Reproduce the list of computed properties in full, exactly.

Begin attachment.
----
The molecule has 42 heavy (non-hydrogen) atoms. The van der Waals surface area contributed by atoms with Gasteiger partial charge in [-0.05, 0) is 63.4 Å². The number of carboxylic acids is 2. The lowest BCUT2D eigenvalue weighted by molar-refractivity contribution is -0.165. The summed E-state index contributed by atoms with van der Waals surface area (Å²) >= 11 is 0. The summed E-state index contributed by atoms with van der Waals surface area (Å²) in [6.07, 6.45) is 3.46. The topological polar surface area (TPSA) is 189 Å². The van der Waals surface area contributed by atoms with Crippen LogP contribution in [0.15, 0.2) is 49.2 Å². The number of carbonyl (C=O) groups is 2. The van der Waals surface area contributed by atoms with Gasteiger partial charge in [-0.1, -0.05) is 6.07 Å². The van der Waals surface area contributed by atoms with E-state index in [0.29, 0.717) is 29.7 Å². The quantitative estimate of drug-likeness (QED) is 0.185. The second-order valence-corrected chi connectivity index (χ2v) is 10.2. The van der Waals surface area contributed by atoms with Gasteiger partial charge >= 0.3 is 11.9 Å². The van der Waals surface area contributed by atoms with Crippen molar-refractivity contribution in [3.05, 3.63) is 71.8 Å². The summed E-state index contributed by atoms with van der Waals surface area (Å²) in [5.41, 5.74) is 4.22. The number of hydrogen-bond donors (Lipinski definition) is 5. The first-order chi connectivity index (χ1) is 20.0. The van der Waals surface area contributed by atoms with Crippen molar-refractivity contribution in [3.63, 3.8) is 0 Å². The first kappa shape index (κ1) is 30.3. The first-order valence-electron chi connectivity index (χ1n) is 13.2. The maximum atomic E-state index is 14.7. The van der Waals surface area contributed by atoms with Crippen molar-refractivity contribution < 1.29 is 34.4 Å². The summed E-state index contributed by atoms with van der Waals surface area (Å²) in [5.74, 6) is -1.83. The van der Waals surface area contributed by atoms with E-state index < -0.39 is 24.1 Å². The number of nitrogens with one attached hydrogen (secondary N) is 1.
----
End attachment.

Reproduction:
The molecule has 42 heavy (non-hydrogen) atoms. The van der Waals surface area contributed by atoms with Gasteiger partial charge in [-0.05, 0) is 63.4 Å². The number of carboxylic acids is 2. The lowest BCUT2D eigenvalue weighted by molar-refractivity contribution is -0.165. The summed E-state index contributed by atoms with van der Waals surface area (Å²) >= 11 is 0. The summed E-state index contributed by atoms with van der Waals surface area (Å²) in [6.07, 6.45) is 3.46. The topological polar surface area (TPSA) is 189 Å². The van der Waals surface area contributed by atoms with Crippen LogP contribution in [0.15, 0.2) is 49.2 Å². The number of carbonyl (C=O) groups is 2. The van der Waals surface area contributed by atoms with Gasteiger partial charge in [-0.1, -0.05) is 6.07 Å². The van der Waals surface area contributed by atoms with E-state index in [0.29, 0.717) is 29.7 Å². The quantitative estimate of drug-likeness (QED) is 0.185. The second-order valence-corrected chi connectivity index (χ2v) is 10.2. The van der Waals surface area contributed by atoms with Gasteiger partial charge >= 0.3 is 11.9 Å². The van der Waals surface area contributed by atoms with Crippen molar-refractivity contribution in [3.05, 3.63) is 71.8 Å². The summed E-state index contributed by atoms with van der Waals surface area (Å²) in [5.41, 5.74) is 4.22. The number of hydrogen-bond donors (Lipinski definition) is 5. The first-order chi connectivity index (χ1) is 20.0. The van der Waals surface area contributed by atoms with Crippen molar-refractivity contribution in [3.63, 3.8) is 0 Å². The first kappa shape index (κ1) is 30.3. The first-order valence-electron chi connectivity index (χ1n) is 13.2. The maximum atomic E-state index is 14.7. The van der Waals surface area contributed by atoms with Crippen molar-refractivity contribution < 1.29 is 34.4 Å². The summed E-state index contributed by atoms with van der Waals surface area (Å²) in [5.74, 6) is -1.83. The van der Waals surface area contributed by atoms with E-state index < -0.39 is 24.1 Å². The number of nitrogens with one attached hydrogen (secondary N) is 1.